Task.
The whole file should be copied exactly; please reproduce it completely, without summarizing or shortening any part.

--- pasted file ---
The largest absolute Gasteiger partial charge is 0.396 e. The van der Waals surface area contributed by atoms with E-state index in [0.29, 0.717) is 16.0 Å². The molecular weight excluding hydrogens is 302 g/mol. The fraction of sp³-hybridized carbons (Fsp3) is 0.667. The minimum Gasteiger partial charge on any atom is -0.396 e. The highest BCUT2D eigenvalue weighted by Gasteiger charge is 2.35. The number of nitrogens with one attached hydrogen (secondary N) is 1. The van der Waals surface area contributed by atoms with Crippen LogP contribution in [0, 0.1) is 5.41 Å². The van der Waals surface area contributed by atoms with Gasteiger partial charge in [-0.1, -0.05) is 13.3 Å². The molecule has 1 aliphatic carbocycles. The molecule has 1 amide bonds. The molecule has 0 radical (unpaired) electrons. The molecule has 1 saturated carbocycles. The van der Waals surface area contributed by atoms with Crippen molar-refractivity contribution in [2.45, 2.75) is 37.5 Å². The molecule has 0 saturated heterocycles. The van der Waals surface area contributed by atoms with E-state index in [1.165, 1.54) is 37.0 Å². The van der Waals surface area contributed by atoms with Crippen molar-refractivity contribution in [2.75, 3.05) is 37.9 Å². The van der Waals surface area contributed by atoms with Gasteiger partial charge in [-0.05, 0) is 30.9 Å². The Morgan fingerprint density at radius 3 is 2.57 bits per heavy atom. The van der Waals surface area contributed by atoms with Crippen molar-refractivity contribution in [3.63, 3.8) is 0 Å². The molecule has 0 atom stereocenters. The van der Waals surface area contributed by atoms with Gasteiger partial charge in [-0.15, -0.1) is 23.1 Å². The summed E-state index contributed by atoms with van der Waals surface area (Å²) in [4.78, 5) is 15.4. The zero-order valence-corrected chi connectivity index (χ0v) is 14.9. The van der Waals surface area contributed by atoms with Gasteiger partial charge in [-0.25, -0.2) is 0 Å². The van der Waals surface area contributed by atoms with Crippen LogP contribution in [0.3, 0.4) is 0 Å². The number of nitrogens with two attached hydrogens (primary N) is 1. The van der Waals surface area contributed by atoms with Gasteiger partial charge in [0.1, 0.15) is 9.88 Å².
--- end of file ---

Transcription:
The largest absolute Gasteiger partial charge is 0.396 e. The van der Waals surface area contributed by atoms with E-state index in [0.29, 0.717) is 16.0 Å². The molecular weight excluding hydrogens is 302 g/mol. The fraction of sp³-hybridized carbons (Fsp3) is 0.667. The minimum Gasteiger partial charge on any atom is -0.396 e. The highest BCUT2D eigenvalue weighted by Gasteiger charge is 2.35. The number of nitrogens with one attached hydrogen (secondary N) is 1. The van der Waals surface area contributed by atoms with Crippen LogP contribution in [0, 0.1) is 5.41 Å². The van der Waals surface area contributed by atoms with Gasteiger partial charge in [-0.1, -0.05) is 13.3 Å². The molecule has 1 aliphatic carbocycles. The molecule has 1 amide bonds. The molecule has 0 radical (unpaired) electrons. The molecule has 1 saturated carbocycles. The van der Waals surface area contributed by atoms with Crippen molar-refractivity contribution in [2.45, 2.75) is 37.5 Å². The molecule has 0 saturated heterocycles. The van der Waals surface area contributed by atoms with E-state index in [1.165, 1.54) is 37.0 Å². The van der Waals surface area contributed by atoms with Crippen molar-refractivity contribution in [2.75, 3.05) is 37.9 Å². The van der Waals surface area contributed by atoms with Gasteiger partial charge in [-0.05, 0) is 30.9 Å². The Morgan fingerprint density at radius 3 is 2.57 bits per heavy atom. The van der Waals surface area contributed by atoms with Crippen molar-refractivity contribution in [3.63, 3.8) is 0 Å². The molecule has 0 atom stereocenters. The van der Waals surface area contributed by atoms with Gasteiger partial charge in [-0.15, -0.1) is 23.1 Å². The summed E-state index contributed by atoms with van der Waals surface area (Å²) in [4.78, 5) is 15.4. The zero-order valence-corrected chi connectivity index (χ0v) is 14.9. The van der Waals surface area contributed by atoms with Gasteiger partial charge in [-0.25, -0.2) is 0 Å². The van der Waals surface area contributed by atoms with Crippen LogP contribution in [0.3, 0.4) is 0 Å². The number of nitrogens with two attached hydrogens (primary N) is 1. The van der Waals surface area contributed by atoms with Gasteiger partial charge in [0.1, 0.15) is 9.88 Å².